What do you think about this?

But same in phalcon - you can have one model with a few fields, and other model extending it with more fields and more columns in database - no problem with this at all. Why document such obvious things ?

edited Aug '16

It seems you are not reading the propel documentation: http://propelorm.org/Propel/documentation/09-inheritance.html

Notice there is a column class_key, if you do a $o->find(); it may return objects of different classes, for example: $book->find() = [$essey,$comic, $biography], in what way is this obvious? How is it obvious where to specify to Phalcon the polimorphic column? Where should I specify this? Can you provide an example? something like

public function initialize()
{
    $this->setClassKey('class_key', [1 => "Book\Essay", 2 => "Book\Comic"]);
}

So if i read {id:n, type:1, ... } I will get a Essay object, and not a generic book. The same for {id:n, type:2, ... } = Comic object

And , how to specify the name of the additional tables to compound the object, also in the initialize? The find method in Comic will have to join the book and book_comic table in order to read the whole object.

Please read the documentation of Propel, before answering again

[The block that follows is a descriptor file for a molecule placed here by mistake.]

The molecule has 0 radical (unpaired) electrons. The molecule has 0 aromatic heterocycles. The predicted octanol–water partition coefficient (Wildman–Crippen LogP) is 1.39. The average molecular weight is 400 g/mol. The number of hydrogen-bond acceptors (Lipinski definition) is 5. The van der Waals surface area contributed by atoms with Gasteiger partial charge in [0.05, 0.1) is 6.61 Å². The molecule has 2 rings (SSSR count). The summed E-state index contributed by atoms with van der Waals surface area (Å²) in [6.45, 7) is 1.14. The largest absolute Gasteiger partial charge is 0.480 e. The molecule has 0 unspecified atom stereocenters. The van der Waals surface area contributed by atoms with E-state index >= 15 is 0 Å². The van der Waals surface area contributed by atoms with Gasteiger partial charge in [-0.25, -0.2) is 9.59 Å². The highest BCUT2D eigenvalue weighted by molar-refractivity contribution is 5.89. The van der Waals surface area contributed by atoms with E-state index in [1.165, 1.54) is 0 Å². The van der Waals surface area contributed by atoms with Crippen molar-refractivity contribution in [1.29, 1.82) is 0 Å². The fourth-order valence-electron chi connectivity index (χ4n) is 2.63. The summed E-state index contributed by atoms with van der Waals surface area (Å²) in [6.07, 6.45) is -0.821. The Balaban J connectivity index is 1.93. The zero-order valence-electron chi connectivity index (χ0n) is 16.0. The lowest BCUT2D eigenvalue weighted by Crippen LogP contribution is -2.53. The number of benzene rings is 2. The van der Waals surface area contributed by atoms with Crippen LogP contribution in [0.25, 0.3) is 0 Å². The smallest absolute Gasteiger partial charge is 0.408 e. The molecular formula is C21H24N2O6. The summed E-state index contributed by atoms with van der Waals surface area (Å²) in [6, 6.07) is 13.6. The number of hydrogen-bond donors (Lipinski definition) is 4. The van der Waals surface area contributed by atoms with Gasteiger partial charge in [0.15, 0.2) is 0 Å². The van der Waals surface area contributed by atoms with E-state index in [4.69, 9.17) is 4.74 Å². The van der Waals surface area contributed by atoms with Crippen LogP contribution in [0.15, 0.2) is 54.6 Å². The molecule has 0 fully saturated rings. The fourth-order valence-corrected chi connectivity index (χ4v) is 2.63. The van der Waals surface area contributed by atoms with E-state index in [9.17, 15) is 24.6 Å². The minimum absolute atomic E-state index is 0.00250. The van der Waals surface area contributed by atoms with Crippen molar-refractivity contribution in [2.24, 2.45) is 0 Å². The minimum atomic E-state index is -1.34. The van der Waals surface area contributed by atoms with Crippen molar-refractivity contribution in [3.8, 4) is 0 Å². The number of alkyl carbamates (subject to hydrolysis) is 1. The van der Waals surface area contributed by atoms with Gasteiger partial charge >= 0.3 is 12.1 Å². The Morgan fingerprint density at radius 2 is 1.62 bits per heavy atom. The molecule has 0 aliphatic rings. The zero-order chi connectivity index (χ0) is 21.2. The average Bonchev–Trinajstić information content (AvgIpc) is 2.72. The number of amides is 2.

First of all find method in phalcon is not joining anything at all.

I mean you can currently do something like this:

class A extends Phalcon/Mvc/Model
{
    public $id;
    public $name;
}
class B extends A 
{
public $price;
}

This will just work as it should be. But this things you are writing looks like really more complex, for me active record pattern shouldn't do such a stuff. If you need to select rows from few tables then as far as i know you need to use raw sql for this and union select.

Yes, I know it is possible to achieve that, but that implies 2 different tables that are not related at all in the database, just we humans know there is a relationship. But that doesn't achieve the desired result, like that propel can do:

<?php
$books = BookQuery::create()->find();
foreach ($books as $book) {
  echo get_class($book) . ': ' . $book->getTitle() . "\n";
}
// Book: War And Peace
// Essay: On the Duty of Civil Disobedience
// Comic: Little Nemo In Slumberland
// Novel: Harry Potter

Book in that example just refers to one table in mysql. Maybe Phalcon team is not aware of this kind of features or maybe it is not really interested on it.

Your proposal works good for postgresql, where we have tables like

CREATE TABLE cities (
    name            text,
    population      float,
    altitude        int     -- in feet
);

CREATE TABLE capitals (
    state           char(2)
) INHERITS (cities);

where capitals.name is stored in cities but capitals.state in other place. But not perfect, because we couldn't retrieve all the columns of the capital while querying from cities.

Nobody said that an ORM is an easy and simple task :) it is the most leaked abstraction ever (maybe impossible to abstract?). But it is still possible to map relations to objects (inheritance and polymorphism is not optional in OOP, they are the key features)